The forex crisis rocking businesses and other establishments may have taken its toll on the education sector with the refusal of some elitist private schools to renew contracts with their expatriate teachers.
Findings by our correspondent show that these schools could no longer cope with unfriendly exchange rates, which have inflated the salaries and other entitlements of the teachers.
Some school owners in Abuja and Lagos, who spoke with our correspondent on Thursday, said the development was simply a survival decision to keep operating cost at a tolerable level.Nowadays, the difficulty in getting forex to pay for goods and services, coupled with the high exchange rate, has caused a series of reactions, including retrenchments, salary cuts and other cost-cutting measures across all sectors of the nation’s economy.
The development, which is the fallout of the depreciating value of the naira to the dollar, has equally forced school owners to rethink the constitution of their staff strength with a view to reducing operating cost.
Findings, indeed, show that many schools can no longer cope with the cost of paying salaries and maintaining staff quarters, cooks and car pools for their expatriate teachers.
According to an Abuja-based school owner, Mrs. Funke Abdullahi, she had to let her two expatriate teachers go because of what she called “some obvious reasons.”
Ibrahim, in a telephone interview with our correspondent, said the “hard times” had offered more opportunities to explore the Nigerian teachers.
The educationist explained, “I had to let the two Britons in my school go for obvious reasons. I also want to give Nigerian teachers a chance. It was becoming too difficult to meet the financial needs of the two expatriates. They were with me for three years but with the economic realities on the ground, I had no choice but to let them go.”
A director of a highbrow school in Lekki, Lagos, said her school principal, an American, would not be resuming next term. The educationist, who craved anonymity, said the school would be having a Nigerian replacement when the new session begins in September.
She added, “It was actually a discussion and the proprietor reasoned that he would no longer be able to cope with the trappings of having an expatriate principal. Feeding the pupils, running the school, buying diesel and other things do not come easy anymore. So, we have to do whatever we can to reduce cost.”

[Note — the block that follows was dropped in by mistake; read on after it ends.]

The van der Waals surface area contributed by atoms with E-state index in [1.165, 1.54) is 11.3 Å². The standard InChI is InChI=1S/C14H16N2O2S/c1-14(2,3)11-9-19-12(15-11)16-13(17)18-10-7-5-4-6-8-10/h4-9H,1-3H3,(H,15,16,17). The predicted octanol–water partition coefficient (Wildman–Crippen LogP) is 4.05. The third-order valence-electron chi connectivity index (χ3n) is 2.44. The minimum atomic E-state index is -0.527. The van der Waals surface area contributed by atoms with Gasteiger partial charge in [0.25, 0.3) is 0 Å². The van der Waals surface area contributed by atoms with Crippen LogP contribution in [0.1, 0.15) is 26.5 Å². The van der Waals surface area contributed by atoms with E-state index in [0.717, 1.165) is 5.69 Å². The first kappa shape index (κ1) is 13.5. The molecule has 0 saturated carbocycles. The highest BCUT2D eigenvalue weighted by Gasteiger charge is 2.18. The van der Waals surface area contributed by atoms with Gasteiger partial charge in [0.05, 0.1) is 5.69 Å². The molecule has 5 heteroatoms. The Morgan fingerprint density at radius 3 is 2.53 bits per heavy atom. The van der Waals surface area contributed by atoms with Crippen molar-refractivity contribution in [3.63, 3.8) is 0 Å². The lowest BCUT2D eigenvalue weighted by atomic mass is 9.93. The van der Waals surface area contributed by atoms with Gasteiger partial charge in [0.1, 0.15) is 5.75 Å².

However, the proprietress of another Abuja-based school said she was not having any financial challenge paying her expatriate staff. While admitting that the employment of expatriate staff is a ‘marketing issue’, she said she was not finding it difficult to pay her staff.
“In fact, I just renewed another two-year contract. He is a Briton and the head of school. He has been with us for two years and we had an agreement that I would use the CBN exchange rate to pay him. So, whatever the exchange rate is, that is what I use. The schools who have problem are those who pay in dollars,’’ she said.
When contacted, the Public Relations Officer, Nigeria Immigration Service, Mr. Ekpedeme King, said he could not immediately confirm if there was indeed a reduction in the number of contracts signed with expatriate teachers.
He said, “You will have to give me some days. It is like asking you how many science students are there in a state. Essentially, what happens is that these expatriate teachers have to register first with the National Planning Commission before getting residence and work permits from us. This is necessary for both private and government schools. However, the expatriate quotas depend on the need of a school. It is not fixed.”
An educationist, Mrs. Yinka Ogunde, who said the development was not limited to the education sector, added that businesses across sectors were reviewing their operational costs in order to stay afloat.
She said, “It is a case of business survival and it cannot be business as usual. About a year ago, schools were paying $3,000, an amount less than a million naira. Now, the sum is about N1.5m. School fees are not increasing commensurately and every organisation is now having a lot of re-examination about operating costs.
“The way we are doing business in the country is changing. Schools have been growing their capacity before the forex crisis, perhaps, to have competent workforce, especially in the administrative cadre. But there are other trends. Very competent Nigerians are also returning to the country. These are educationists, who have worked in the United Kingdom and elsewhere. They are transferring such knowledge and I tell you the education sector and the nation’s economy will be all the better for it.”
However, the Director, TLS, Ikoyi, Lagos, Mrs. Bunmi Egbeyemi, sees the major constraint with expatriate teachers from another perspective. According to her, clash of culture, more than anything else, is making her to think twice in terms of recruiting foreign teachers.
For her, Nigerian teachers can also do as much as their foreign counterparts if they receive adequate training.
She noted, “I think it is a class thing and I know that many parents like the idea. It also helps to increase school population. I used to have an expatriate teacher but I had to let her go. For me, the problem is that they do not understand our culture. But you also know that the naira nowadays cannot give you what it used to give in the past. What we do now is to expose our teachers to leadership programmes and skills. We also make sure that our teachers have UK certification.”